Andrew Faris over at Someone Tell Me The Story recently posted a short interview he did with me on the subject of writing.
Along the way I ranted about the current state of theological writing, recommended a few resources, and said ridiculous things like “ignore your audience.” But there’s also some good advice in there, like this tip about reading for craft:
When you read a sentence that really gets the job done well, try to figure out how the author wrote it. Try to imagine how the ideas in it came into the mind of the author, and what decisions he made about assembling it as you see it before you now. I hope this doesn’t sound dreary or gruesome, like stopping a fun game of fetch to dissect your puppy and see how it runs so good. Eyeballing craft is just how skilled practitioners work in any field: while I’m just enjoying a concert, my musician friend is both enjoying it and simultaneously making a mental note about a fingering technique to try. Cooks are asking for recipes or figuring them out on their own, woodworkers are checking out the joints and pegs in any good furniture they get around, public speakers are thinking, “Hey, I could deliver that joke even better than that guy,” and gardeners are spying on each others’ plots.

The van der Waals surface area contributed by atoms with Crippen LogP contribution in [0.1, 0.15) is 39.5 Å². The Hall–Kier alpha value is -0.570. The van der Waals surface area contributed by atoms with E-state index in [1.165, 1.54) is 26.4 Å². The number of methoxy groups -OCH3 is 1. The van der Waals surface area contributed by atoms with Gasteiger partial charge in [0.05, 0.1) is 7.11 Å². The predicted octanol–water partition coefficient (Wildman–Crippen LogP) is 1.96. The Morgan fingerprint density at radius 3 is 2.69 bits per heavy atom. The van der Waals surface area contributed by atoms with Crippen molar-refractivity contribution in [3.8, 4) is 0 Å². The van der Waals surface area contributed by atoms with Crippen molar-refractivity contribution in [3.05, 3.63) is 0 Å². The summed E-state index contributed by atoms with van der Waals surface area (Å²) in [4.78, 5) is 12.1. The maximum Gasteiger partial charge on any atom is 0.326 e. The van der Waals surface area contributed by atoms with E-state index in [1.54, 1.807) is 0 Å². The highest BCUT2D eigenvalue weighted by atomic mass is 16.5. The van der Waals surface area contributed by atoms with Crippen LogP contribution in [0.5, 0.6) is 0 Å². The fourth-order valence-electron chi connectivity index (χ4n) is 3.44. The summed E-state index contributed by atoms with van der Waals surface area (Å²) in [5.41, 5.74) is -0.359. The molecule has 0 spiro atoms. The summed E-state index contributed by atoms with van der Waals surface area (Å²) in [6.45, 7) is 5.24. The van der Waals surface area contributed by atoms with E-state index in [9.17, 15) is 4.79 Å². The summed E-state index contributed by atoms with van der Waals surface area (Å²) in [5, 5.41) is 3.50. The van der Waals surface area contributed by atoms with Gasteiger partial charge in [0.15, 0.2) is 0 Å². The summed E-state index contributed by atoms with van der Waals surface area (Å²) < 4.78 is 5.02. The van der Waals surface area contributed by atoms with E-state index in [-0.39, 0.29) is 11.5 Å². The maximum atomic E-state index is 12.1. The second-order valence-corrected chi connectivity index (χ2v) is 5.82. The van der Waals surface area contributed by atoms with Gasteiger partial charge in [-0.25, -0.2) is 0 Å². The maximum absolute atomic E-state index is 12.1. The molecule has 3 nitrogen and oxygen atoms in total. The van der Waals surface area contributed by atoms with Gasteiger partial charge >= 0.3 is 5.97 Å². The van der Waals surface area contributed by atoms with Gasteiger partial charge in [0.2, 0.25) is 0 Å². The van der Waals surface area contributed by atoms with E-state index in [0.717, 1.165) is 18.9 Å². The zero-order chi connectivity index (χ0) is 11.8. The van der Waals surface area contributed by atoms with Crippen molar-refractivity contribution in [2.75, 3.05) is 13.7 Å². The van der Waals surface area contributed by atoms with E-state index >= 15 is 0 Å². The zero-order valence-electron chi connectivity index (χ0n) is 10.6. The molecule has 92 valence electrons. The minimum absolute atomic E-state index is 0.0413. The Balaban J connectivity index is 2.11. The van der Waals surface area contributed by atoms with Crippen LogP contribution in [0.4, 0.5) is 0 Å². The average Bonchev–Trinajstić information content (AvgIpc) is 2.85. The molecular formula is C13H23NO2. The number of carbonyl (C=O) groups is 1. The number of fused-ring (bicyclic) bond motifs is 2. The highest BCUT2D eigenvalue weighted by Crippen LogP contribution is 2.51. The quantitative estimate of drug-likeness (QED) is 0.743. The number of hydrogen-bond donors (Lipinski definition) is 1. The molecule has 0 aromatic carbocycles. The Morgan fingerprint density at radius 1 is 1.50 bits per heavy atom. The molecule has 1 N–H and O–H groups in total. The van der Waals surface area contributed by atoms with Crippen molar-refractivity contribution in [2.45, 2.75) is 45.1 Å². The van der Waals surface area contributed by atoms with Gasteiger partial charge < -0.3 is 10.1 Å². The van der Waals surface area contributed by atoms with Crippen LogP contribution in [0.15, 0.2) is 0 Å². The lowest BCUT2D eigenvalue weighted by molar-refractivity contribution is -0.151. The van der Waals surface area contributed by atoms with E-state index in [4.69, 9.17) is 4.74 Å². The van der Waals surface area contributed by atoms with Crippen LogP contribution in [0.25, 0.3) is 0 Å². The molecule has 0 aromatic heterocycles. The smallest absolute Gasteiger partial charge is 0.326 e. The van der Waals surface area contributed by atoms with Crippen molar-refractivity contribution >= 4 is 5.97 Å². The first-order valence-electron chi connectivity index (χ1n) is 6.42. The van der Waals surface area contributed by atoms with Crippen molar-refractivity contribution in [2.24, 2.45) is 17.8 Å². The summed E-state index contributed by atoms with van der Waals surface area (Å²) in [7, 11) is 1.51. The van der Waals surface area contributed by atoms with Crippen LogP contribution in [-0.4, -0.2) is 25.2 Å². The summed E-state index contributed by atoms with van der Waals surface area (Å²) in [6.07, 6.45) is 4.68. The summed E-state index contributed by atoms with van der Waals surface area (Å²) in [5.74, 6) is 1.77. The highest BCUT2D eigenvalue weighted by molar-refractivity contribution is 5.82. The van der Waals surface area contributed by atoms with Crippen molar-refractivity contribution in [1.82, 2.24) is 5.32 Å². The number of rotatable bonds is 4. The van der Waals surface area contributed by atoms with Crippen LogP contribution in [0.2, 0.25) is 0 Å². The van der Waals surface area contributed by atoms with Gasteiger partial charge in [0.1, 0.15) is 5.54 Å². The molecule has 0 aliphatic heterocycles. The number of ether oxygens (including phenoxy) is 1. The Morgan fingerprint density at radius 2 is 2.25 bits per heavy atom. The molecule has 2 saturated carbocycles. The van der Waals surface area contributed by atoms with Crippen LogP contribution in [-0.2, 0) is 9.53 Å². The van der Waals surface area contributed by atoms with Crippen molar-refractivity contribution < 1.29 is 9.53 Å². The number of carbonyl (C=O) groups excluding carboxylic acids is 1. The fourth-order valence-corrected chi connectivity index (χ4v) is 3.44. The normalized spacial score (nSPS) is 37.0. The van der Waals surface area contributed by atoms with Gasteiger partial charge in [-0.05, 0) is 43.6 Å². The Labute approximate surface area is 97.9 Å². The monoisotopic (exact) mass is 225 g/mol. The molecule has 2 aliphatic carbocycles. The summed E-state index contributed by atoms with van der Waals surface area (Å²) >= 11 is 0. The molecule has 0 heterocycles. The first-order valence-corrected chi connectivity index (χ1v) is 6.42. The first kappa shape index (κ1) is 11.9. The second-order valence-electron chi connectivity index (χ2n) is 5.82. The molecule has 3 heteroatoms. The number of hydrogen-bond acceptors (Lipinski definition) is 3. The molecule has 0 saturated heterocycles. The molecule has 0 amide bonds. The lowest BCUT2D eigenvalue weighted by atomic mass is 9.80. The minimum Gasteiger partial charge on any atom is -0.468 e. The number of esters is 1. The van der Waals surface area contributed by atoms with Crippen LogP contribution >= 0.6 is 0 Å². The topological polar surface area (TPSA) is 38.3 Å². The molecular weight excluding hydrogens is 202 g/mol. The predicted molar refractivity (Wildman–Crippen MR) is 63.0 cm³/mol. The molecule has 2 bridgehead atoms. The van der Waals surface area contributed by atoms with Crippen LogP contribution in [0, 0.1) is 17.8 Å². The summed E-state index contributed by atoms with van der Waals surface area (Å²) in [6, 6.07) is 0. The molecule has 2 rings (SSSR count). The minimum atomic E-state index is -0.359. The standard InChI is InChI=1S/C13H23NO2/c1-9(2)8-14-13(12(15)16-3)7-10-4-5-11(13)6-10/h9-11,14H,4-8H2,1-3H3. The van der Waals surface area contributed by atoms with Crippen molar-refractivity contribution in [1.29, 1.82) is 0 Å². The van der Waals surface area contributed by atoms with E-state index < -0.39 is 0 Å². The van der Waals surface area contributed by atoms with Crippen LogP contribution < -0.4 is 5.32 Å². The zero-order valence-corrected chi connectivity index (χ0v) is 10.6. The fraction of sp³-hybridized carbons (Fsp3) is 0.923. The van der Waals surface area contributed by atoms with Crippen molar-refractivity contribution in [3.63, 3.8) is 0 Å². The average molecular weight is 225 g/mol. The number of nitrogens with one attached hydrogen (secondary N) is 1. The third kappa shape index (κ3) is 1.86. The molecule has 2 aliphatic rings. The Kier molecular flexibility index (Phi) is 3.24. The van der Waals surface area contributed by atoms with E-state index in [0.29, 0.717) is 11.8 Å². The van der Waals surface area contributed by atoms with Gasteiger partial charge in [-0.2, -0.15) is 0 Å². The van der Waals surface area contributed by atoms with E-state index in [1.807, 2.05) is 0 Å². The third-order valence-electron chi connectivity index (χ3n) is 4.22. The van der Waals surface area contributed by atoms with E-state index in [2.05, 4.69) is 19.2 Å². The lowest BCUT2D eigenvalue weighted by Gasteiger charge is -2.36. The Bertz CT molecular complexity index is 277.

Read the whole thing at Faris’ blog.